New FDCPA Rules Are Now in Effect: Is Your Company Compliant?

December 21, 2021
John Ochoa
SmithAmundsen Class Action Alert


Practice Areas


The Consumer Financial Protection Bureau (CFPB)  recently implemented a new set of rules applicable to collections agencies and others qualifying as “debt collectors” under the FDCPA. These rules, which appear within the amended “Regulation F” of the Federal Register, modernized the ways in which collectors can interact with debtors, as well as revamped rules for debt validation notices. The regulations became effective on November 30, 2021. These are just three of the more notable changes:

First, the Regulations attempt to modernize the FDCPA by setting forth new rules for collectors’ use of text messaging, email, and direct messaging via social media. In short, collectors may now reach out to debtors via social media platforms, so long as those messages are private—for example, a direct message is ok, while posting on someone’s wall is not. The regulations also set presumptive limits for how often collectors can call or text a consumer, and also requires any electronic messages to include instructions on how debtors can “opt-out” of future communications. You can read about these new rules in more detail in our previous alert.

Second, the Regulations allow for greater flexibility for creditors to reach out to debtors without triggering onerous disclosure requirements. Prior to the amendments to Regulation F, collectors were hesitant to leave voicemails to debtors lest those voicemails be considered a “Communication” under the FDCPA, which requires additional, onerous disclosures. Now, voicemails left for debtors may be considered “limited content messages,” which don’t trigger additional disclosure requirements, if the voicemails contain only the following information: 1) the name of the debt collection firm, 2) a call-back phone number, 3) the name of a person the debtor can reach at that number, and 4) a request for a return call. Importantly, the limited content message should not state that the purpose of the call is for debt collection.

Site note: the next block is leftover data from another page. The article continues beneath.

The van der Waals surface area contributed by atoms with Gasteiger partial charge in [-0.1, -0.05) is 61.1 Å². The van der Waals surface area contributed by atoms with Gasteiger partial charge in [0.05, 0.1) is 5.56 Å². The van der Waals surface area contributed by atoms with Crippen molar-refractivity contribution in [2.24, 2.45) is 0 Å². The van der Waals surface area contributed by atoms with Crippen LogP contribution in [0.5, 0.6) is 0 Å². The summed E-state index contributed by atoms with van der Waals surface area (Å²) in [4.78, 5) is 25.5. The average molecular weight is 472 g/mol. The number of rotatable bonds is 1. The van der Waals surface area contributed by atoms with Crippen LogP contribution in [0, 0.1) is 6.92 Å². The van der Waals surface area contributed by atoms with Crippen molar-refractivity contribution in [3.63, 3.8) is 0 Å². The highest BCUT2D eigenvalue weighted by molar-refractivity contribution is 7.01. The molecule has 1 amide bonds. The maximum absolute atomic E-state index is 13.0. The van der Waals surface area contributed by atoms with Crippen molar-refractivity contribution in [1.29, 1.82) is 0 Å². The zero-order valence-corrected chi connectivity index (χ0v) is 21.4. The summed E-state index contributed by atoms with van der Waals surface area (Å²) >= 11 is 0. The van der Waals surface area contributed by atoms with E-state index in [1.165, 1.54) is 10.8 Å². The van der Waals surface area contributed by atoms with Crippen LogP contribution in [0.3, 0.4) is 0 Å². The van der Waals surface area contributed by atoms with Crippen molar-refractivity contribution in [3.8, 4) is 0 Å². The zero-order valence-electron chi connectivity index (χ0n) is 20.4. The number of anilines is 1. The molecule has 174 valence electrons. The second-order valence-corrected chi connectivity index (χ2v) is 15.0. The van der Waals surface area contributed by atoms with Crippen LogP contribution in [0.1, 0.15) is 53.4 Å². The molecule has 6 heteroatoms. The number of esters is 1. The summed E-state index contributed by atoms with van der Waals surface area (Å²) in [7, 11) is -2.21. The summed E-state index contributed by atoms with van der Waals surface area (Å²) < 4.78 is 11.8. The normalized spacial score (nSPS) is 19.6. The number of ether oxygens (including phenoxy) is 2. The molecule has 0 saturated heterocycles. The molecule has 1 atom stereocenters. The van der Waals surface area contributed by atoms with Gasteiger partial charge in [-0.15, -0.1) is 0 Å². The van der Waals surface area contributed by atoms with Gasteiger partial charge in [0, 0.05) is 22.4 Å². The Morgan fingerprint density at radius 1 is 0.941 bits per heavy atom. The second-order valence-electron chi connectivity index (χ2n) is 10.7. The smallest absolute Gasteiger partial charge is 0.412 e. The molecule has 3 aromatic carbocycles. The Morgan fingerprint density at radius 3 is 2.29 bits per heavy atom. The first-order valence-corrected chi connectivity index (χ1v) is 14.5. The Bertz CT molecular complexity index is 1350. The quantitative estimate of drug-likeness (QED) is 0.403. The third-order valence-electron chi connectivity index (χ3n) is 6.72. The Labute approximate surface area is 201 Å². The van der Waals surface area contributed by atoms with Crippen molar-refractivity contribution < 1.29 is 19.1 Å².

Third, the CFPB also made significant changes to the debt validation notice requirements and disclosures that must be sent to debtors. In addition to the disclosures currently required under the FDCPA, Regulation F adds numerous additional required disclosures, including, for example: 1) the name and address, and telephone number of the debt collector; 2) an itemization of the debt owed; 3) the “Itemization date” of the debt, among other requirements. The CFPB has provided a “model” validation notice. Notably, collectors who use the CFPB’s model notice are entitled to a “safe harbor” when it comes to compliance with debt validation notice requirements.

Regulation F spans hundreds of pages, meaning there is a lot to digest and review to ensure full compliance. For now, here are a few items to consider as your collections business rings in the new year: